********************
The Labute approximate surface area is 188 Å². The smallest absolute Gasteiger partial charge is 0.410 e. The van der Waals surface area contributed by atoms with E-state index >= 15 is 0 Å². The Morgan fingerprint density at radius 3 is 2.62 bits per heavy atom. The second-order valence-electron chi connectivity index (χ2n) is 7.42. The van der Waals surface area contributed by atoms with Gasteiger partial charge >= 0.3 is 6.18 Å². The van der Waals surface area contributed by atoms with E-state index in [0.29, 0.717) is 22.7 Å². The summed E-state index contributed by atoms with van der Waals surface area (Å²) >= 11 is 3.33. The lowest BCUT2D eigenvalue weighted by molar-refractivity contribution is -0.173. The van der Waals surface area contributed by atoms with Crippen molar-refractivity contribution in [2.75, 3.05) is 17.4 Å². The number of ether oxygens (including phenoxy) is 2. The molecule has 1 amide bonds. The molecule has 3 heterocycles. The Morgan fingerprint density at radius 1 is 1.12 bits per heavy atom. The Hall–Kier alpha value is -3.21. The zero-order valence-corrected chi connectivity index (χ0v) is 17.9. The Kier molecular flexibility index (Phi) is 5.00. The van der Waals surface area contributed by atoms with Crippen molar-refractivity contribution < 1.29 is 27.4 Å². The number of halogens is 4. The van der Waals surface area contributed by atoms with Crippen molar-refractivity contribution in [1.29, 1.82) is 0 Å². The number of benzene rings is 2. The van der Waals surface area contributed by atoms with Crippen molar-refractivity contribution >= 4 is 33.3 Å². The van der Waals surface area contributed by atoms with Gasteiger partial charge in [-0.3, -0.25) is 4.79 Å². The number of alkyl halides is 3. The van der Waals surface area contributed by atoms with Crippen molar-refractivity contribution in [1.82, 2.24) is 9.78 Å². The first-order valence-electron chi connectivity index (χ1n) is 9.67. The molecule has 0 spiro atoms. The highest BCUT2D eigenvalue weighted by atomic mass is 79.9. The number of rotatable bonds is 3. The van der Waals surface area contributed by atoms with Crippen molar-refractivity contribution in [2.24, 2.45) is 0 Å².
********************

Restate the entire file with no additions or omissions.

The Labute approximate surface area is 188 Å². The smallest absolute Gasteiger partial charge is 0.410 e. The van der Waals surface area contributed by atoms with E-state index >= 15 is 0 Å². The Morgan fingerprint density at radius 3 is 2.62 bits per heavy atom. The second-order valence-electron chi connectivity index (χ2n) is 7.42. The van der Waals surface area contributed by atoms with Gasteiger partial charge >= 0.3 is 6.18 Å². The van der Waals surface area contributed by atoms with E-state index in [0.29, 0.717) is 22.7 Å². The summed E-state index contributed by atoms with van der Waals surface area (Å²) >= 11 is 3.33. The lowest BCUT2D eigenvalue weighted by molar-refractivity contribution is -0.173. The van der Waals surface area contributed by atoms with Crippen molar-refractivity contribution in [2.75, 3.05) is 17.4 Å². The number of ether oxygens (including phenoxy) is 2. The molecule has 1 amide bonds. The molecule has 3 heterocycles. The Morgan fingerprint density at radius 1 is 1.12 bits per heavy atom. The Hall–Kier alpha value is -3.21. The zero-order valence-corrected chi connectivity index (χ0v) is 17.9. The Kier molecular flexibility index (Phi) is 5.00. The van der Waals surface area contributed by atoms with Crippen molar-refractivity contribution < 1.29 is 27.4 Å². The number of halogens is 4. The van der Waals surface area contributed by atoms with Crippen molar-refractivity contribution in [1.29, 1.82) is 0 Å². The number of benzene rings is 2. The van der Waals surface area contributed by atoms with Crippen molar-refractivity contribution >= 4 is 33.3 Å². The van der Waals surface area contributed by atoms with Gasteiger partial charge in [-0.3, -0.25) is 4.79 Å². The number of alkyl halides is 3. The van der Waals surface area contributed by atoms with Crippen molar-refractivity contribution in [1.82, 2.24) is 9.78 Å². The first-order valence-electron chi connectivity index (χ1n) is 9.67. The molecule has 0 spiro atoms. The highest BCUT2D eigenvalue weighted by atomic mass is 79.9. The number of rotatable bonds is 3. The van der Waals surface area contributed by atoms with Crippen molar-refractivity contribution in [2.24, 2.45) is 0 Å².